And also, what's making those particles appear in the first place? I keep asking that.

Yes you keep asking that. I guess you didn't like my answers :( .Basically, some of what starts as part of the virtual particle sea that is present everywhere all the time turns into thermal radiation near a B-hole, just because it can.
 
  • #26
PhysicsStuff said:
Alright so what about the uncertainty of the thermal radiation? Wasn't it postulated that black holes have a temperature?
And also, what's making those particles appear in the first place? I keep asking that.

And I gave you an answer (although probably not a helpful one, I fear) back in #13 of this thread.
 
  • #27
dauto said:
Yes you keep asking that. I guess you didn't like my answers :( .Basically, some of what starts as part of the virtual particle sea that is present everywhere all the time turns into thermal radiation near a B-hole, just because it can.

Hmm, alright well that model makes more sense now so thanks for clearing that up. But what about the other thing I brought up? I still could have sworn there was some theory that described the uncertainty in the manner that I was describing as well as a physicist I talked to who seemed to imply that the thermal energy of a black hole can work like that, that hitting the event horizon is in a way like hitting a window and having the probability get split 50/50, but instead of creating the exact tunneling effect that you see with electrons, they said it actually does create two completely different particles, suggesting maybe the original photon was destroyed.

Nugatory said:
And I gave you an answer (although probably not a helpful one, I fear) back in #13 of this thread.

So you're saying that the temperature measured of a black hole in Hawking Radiation is the sea of real particles created from the anti-virtual-particle-pair.
So, what does that mean for what I guess is apparently a new hypothesis that arose out of my misunderstanding? I guess it comes down to, can you have quantum tunneling at the event horizon? Can something that passes through the event horizon still be so delocalized that it can still be measured as being outside of the event horizon even though the bulk of it's probability is already inside the black hole?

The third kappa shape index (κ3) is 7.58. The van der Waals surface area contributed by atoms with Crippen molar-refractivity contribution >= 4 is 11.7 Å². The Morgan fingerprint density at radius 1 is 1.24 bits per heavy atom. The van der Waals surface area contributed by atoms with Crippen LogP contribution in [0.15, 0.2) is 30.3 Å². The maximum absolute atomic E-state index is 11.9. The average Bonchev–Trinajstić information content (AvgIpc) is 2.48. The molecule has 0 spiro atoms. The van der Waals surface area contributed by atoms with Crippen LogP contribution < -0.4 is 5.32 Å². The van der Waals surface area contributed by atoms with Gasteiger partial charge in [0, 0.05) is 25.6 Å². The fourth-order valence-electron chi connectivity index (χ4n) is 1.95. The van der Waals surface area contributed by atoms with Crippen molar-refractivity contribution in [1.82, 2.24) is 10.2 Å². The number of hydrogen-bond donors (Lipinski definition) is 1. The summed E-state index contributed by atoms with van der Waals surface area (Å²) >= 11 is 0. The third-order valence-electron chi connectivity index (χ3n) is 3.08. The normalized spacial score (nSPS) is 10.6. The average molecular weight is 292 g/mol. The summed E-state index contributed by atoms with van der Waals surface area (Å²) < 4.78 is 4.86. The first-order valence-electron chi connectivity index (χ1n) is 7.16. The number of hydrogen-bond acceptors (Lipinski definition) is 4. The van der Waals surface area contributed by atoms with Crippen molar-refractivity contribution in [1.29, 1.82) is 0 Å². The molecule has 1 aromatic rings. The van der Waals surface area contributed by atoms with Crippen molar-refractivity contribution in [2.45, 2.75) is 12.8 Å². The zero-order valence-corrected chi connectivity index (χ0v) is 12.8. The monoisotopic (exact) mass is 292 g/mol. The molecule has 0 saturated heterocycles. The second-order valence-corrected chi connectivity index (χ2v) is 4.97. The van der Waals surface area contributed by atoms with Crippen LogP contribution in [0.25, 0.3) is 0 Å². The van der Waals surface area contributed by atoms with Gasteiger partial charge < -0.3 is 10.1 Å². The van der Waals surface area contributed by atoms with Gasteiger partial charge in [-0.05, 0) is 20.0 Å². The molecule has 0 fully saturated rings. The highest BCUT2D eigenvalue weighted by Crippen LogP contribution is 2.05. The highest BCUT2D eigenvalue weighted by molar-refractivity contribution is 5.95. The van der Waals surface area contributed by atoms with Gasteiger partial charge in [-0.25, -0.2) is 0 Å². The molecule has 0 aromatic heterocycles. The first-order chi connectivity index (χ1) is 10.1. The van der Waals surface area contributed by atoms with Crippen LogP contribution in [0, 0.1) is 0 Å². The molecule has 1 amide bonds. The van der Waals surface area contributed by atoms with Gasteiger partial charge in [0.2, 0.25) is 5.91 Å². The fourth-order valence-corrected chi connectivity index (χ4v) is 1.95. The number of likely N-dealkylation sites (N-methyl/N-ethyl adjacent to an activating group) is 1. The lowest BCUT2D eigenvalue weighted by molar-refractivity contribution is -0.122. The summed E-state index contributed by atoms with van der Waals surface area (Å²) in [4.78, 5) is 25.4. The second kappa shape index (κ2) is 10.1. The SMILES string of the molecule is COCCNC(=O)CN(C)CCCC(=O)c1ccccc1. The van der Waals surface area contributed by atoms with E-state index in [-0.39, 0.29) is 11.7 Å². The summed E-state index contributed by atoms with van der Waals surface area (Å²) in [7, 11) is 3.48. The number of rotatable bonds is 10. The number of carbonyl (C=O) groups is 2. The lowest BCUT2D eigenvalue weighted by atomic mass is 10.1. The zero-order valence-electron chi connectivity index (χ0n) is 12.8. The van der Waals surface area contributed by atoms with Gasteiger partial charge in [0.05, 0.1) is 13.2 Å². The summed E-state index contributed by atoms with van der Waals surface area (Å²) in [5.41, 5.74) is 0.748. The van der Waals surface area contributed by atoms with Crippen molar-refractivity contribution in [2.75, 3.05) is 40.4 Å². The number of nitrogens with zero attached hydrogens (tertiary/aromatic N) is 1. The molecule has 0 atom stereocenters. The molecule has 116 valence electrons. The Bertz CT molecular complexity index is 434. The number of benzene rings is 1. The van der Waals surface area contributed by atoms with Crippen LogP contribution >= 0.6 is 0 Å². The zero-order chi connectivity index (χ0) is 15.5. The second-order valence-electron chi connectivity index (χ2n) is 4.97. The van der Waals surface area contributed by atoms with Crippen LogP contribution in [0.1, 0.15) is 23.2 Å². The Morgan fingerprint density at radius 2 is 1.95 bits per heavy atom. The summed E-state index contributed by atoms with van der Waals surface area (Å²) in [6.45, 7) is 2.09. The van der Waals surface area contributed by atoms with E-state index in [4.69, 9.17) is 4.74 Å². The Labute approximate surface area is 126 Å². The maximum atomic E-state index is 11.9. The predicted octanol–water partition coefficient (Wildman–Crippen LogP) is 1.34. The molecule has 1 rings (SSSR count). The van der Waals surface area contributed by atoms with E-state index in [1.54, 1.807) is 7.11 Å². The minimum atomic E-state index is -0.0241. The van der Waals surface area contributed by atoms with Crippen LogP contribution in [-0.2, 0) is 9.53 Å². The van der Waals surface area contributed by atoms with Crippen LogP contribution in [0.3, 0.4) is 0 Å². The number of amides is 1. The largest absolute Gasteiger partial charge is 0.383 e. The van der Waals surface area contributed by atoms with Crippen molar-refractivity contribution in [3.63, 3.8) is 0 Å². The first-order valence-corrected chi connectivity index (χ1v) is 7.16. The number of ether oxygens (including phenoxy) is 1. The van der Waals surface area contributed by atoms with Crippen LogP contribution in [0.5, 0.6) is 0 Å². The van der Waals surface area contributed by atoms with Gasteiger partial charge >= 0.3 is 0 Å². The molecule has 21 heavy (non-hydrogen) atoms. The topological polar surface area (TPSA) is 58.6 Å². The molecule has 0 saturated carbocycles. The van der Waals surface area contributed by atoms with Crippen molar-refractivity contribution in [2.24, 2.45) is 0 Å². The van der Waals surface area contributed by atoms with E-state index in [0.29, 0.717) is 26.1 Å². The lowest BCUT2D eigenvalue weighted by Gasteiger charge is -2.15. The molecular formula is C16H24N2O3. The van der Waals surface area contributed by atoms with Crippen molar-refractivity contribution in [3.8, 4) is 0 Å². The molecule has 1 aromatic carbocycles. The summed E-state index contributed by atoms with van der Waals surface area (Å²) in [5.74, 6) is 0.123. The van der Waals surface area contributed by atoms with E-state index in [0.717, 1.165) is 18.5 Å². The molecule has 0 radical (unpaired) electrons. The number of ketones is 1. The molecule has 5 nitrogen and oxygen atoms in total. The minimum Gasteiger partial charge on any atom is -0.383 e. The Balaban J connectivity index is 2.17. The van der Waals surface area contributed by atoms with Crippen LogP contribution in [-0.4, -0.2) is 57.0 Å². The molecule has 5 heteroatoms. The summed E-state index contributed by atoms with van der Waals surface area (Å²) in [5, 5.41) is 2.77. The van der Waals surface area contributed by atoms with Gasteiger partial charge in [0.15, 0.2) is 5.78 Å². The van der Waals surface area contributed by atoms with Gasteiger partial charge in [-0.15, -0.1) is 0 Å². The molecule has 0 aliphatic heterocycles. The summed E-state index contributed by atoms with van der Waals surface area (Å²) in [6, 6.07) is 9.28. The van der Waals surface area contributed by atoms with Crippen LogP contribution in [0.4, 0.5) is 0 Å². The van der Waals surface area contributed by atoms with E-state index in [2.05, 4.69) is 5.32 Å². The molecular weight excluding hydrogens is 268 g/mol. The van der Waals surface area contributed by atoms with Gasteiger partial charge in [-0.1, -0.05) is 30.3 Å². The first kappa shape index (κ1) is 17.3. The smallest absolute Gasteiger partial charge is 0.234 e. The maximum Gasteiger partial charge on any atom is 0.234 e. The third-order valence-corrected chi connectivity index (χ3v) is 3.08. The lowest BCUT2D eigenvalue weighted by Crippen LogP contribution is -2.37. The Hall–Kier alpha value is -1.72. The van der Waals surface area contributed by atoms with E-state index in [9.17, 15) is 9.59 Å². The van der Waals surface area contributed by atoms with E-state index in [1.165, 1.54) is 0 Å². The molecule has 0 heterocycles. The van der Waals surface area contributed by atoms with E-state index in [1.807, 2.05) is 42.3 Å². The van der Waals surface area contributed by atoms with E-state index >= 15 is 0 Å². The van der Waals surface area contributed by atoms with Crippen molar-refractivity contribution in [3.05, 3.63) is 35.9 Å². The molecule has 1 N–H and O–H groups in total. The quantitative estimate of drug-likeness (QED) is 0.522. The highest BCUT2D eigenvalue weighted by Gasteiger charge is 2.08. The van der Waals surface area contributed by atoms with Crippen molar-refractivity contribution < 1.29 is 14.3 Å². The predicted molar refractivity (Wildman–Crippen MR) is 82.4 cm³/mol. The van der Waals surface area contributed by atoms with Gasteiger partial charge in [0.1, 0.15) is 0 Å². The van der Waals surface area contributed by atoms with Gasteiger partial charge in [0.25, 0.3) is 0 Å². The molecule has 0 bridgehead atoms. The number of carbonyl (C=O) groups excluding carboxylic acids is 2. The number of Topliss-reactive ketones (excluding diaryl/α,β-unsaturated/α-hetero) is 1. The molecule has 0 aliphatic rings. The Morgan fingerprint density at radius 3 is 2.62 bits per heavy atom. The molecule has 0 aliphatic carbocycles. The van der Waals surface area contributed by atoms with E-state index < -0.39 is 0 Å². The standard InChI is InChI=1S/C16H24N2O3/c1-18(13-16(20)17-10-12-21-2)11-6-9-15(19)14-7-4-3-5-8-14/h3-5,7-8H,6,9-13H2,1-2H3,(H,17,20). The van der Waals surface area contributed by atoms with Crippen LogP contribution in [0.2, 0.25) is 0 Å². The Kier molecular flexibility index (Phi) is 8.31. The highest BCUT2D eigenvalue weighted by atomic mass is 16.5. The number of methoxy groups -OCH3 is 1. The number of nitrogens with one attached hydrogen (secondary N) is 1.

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  • #28
PhysicsStuff said:
Hmm, alright well that model makes more sense now so thanks for clearing that up. But what about the other thing I brought up? I still could have sworn there was some theory that described the uncertainty in the manner that I was describing as well as a physicist I talked to who seemed to imply that the thermal energy of a black hole can work like that, that hitting the event horizon is in a way like hitting a window and having the probability get split 50/50, but instead of creating the exact tunneling effect that you see with electrons, they said it actually does create two completely different particles, suggesting maybe the original photon was destroyed.

I never heard of that. Some citation would be helpful.
 
  • #29
dauto said:
I never heard of that. Some citation would be helpful.

Technically I guess I never heard of it either, I just somehow made it up from misunderstanding the mechanism for how Hawking Radiation occurred.
I guess you can quantum tunnel through a solid wall, why not an infinitely thin event horizon?
 
  • #30
PhysicsStuff said:
Technically I guess I never heard of it either, I just somehow made it up from misunderstanding the mechanism for how Hawking Radiation occurred.
I guess you can quantum tunnel through a solid wall, why not an infinitely thin event horizon?

Because a particle would have to travel faster than the speed of light to even reach the horizon coming from the inside.
 
  • #31
Time to stick a fork in this one.
 

Related to Question about relativistic quantum hawking radiation.

1. What is relativistic quantum hawking radiation?

Relativistic quantum hawking radiation is a theoretical concept in physics that combines the principles of relativity and quantum mechanics to explain the phenomenon of black hole radiation.

2. How does hawking radiation occur?

Hawking radiation is believed to occur due to the quantum effects near the event horizon of a black hole. Virtual particle-antiparticle pairs are constantly being created and destroyed near the event horizon, but when this happens at the edge of the black hole, one particle can fall into the black hole while the other escapes as hawking radiation.

3. Is hawking radiation observable?

Hawking radiation is extremely difficult to observe due to its low intensity and the fact that it is emitted from black holes, which are already difficult to detect. However, there have been some attempts to detect hawking radiation using advanced technology and experiments.

4. Can hawking radiation be used as a source of energy?

While hawking radiation is theoretically possible, it is not practical to use it as a source of energy. The amount of energy emitted is extremely small and would not be enough to power any significant technology or machinery.

5. How does hawking radiation relate to the theory of general relativity?

Hawking radiation is a consequence of the combination of quantum mechanics and general relativity. It helps to bridge the gap between these two theories and provides a deeper understanding of the behavior of black holes and the universe as a whole.